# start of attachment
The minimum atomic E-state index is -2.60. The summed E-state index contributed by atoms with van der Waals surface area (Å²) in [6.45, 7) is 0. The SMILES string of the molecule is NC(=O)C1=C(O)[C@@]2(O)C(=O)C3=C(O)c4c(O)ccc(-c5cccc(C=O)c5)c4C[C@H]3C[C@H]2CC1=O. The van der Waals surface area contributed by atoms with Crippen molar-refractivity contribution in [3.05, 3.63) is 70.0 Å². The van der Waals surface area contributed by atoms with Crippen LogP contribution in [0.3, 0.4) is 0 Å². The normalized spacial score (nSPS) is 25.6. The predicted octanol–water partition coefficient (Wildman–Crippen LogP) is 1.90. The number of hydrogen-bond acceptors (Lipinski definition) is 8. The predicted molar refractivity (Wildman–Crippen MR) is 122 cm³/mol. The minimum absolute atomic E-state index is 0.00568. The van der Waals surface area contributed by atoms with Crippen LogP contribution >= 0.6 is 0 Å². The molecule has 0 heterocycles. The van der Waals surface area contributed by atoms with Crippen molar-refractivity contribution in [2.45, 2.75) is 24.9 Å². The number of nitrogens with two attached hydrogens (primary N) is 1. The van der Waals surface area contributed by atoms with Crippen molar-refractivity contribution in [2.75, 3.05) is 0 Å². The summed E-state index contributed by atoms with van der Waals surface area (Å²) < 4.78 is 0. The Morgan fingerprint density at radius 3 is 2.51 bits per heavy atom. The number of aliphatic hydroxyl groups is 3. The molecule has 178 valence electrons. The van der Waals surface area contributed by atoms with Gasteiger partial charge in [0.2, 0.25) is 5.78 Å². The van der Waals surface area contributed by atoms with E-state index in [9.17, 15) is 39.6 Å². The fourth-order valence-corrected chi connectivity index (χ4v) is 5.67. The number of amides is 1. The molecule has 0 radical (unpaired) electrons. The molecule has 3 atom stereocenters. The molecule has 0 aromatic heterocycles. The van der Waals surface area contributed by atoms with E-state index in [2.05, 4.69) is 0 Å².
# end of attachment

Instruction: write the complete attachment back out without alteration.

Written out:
The minimum atomic E-state index is -2.60. The summed E-state index contributed by atoms with van der Waals surface area (Å²) in [6.45, 7) is 0. The SMILES string of the molecule is NC(=O)C1=C(O)[C@@]2(O)C(=O)C3=C(O)c4c(O)ccc(-c5cccc(C=O)c5)c4C[C@H]3C[C@H]2CC1=O. The van der Waals surface area contributed by atoms with Crippen molar-refractivity contribution in [3.05, 3.63) is 70.0 Å². The van der Waals surface area contributed by atoms with Crippen LogP contribution in [0.3, 0.4) is 0 Å². The normalized spacial score (nSPS) is 25.6. The predicted octanol–water partition coefficient (Wildman–Crippen LogP) is 1.90. The number of hydrogen-bond acceptors (Lipinski definition) is 8. The predicted molar refractivity (Wildman–Crippen MR) is 122 cm³/mol. The minimum absolute atomic E-state index is 0.00568. The van der Waals surface area contributed by atoms with Crippen LogP contribution >= 0.6 is 0 Å². The molecule has 0 heterocycles. The van der Waals surface area contributed by atoms with Crippen molar-refractivity contribution in [2.45, 2.75) is 24.9 Å². The number of nitrogens with two attached hydrogens (primary N) is 1. The van der Waals surface area contributed by atoms with Crippen molar-refractivity contribution in [2.75, 3.05) is 0 Å². The summed E-state index contributed by atoms with van der Waals surface area (Å²) < 4.78 is 0. The Morgan fingerprint density at radius 3 is 2.51 bits per heavy atom. The number of aliphatic hydroxyl groups is 3. The molecule has 178 valence electrons. The van der Waals surface area contributed by atoms with Gasteiger partial charge in [0.2, 0.25) is 5.78 Å². The van der Waals surface area contributed by atoms with E-state index in [9.17, 15) is 39.6 Å². The fourth-order valence-corrected chi connectivity index (χ4v) is 5.67. The number of amides is 1. The molecule has 0 radical (unpaired) electrons. The molecule has 3 atom stereocenters. The molecule has 0 aromatic heterocycles. The van der Waals surface area contributed by atoms with E-state index in [2.05, 4.69) is 0 Å².